This year's festival contained a section of films entitled "Ripping Reality", and was a look at achievements in documentary over the past decade. Shamefully I had never heard of Smith's American Movie until reading about it in the Hot Docs program, but what a spectacular film. Absolutely more hilarious than most comedies out there today, this documentary captured the right moments at the right time with the right subjects. The filmmaker hit a goldmine with these characters, a group of amateur filmmakers led by their committed director, Mark Borchardt, out to make a horror feature. Smith is able to achieve a wonderful balance of pathos and hilarity as Mark struggles to finish his film, much to the chagrin of his family members.
5 out of 5

Into Great Silence by Philip Groning, 2007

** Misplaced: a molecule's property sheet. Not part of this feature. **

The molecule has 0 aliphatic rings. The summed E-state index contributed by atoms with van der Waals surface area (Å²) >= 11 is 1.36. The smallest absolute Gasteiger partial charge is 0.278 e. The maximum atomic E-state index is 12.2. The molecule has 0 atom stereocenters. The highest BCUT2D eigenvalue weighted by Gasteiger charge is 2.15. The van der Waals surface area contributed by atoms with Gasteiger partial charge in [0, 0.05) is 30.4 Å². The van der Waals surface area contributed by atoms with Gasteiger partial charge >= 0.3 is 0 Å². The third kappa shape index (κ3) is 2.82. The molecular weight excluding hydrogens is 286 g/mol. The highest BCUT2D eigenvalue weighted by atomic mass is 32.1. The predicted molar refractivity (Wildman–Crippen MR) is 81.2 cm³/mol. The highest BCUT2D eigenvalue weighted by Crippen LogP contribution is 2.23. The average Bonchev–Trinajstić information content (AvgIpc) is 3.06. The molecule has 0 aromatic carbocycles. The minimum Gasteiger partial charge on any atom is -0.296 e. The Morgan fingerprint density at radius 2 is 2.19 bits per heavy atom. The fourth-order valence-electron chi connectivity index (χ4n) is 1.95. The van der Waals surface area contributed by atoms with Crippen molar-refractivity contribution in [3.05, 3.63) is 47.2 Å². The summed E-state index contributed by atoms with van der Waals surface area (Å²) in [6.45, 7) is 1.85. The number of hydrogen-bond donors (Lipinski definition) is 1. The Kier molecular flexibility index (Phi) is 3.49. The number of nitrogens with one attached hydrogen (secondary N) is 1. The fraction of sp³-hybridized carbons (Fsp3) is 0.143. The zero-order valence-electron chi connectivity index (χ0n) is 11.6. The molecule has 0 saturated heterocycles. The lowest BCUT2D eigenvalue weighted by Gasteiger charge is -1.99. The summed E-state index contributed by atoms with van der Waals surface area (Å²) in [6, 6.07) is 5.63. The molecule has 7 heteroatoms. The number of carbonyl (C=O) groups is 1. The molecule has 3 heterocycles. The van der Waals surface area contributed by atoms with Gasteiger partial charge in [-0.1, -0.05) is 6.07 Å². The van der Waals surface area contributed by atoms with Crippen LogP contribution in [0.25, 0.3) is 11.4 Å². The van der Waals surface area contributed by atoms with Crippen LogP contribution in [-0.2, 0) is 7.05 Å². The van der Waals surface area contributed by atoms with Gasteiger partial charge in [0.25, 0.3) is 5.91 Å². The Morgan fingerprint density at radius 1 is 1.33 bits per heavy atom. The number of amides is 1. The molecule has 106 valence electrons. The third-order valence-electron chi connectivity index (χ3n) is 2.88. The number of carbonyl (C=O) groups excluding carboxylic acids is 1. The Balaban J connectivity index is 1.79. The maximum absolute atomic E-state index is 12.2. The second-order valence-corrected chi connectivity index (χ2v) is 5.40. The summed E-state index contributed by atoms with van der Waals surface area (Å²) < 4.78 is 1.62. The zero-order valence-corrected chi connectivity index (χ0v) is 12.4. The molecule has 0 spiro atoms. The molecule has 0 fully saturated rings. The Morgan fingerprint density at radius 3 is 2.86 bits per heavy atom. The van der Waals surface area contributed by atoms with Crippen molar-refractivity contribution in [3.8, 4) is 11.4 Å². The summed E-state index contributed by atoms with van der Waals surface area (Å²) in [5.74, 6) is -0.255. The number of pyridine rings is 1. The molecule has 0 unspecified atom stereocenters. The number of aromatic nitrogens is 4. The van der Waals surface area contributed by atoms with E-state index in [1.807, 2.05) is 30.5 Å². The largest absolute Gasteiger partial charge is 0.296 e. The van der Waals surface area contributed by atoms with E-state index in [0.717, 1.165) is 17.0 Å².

A quiet (not surprising, seeing the title), repetitive film observing the daily lives of a devout sect of Catholic monks living in silence in the French Alps. At a length of almost three hours, Into Great Silence is an endurance test, as Groning achieves the redundancy of these people's lives through the repetitious use of Biblical text and images, such the daily ringing of the monastery's bell. The best moments of the film were when the filmmaker showed the men taking a break from prayer to enjoy the company of one another, either sledding down a snowy mountain side or finally allowing themselves to chat outside in the summer sun.
More of an achievement I respect and admire than one I would enjoy watching again.
3 1/2 out of 5

The Mirror by David Christensen, 2010
(screened with the short film The Freshwater Plague by Jake Chirico, 2009)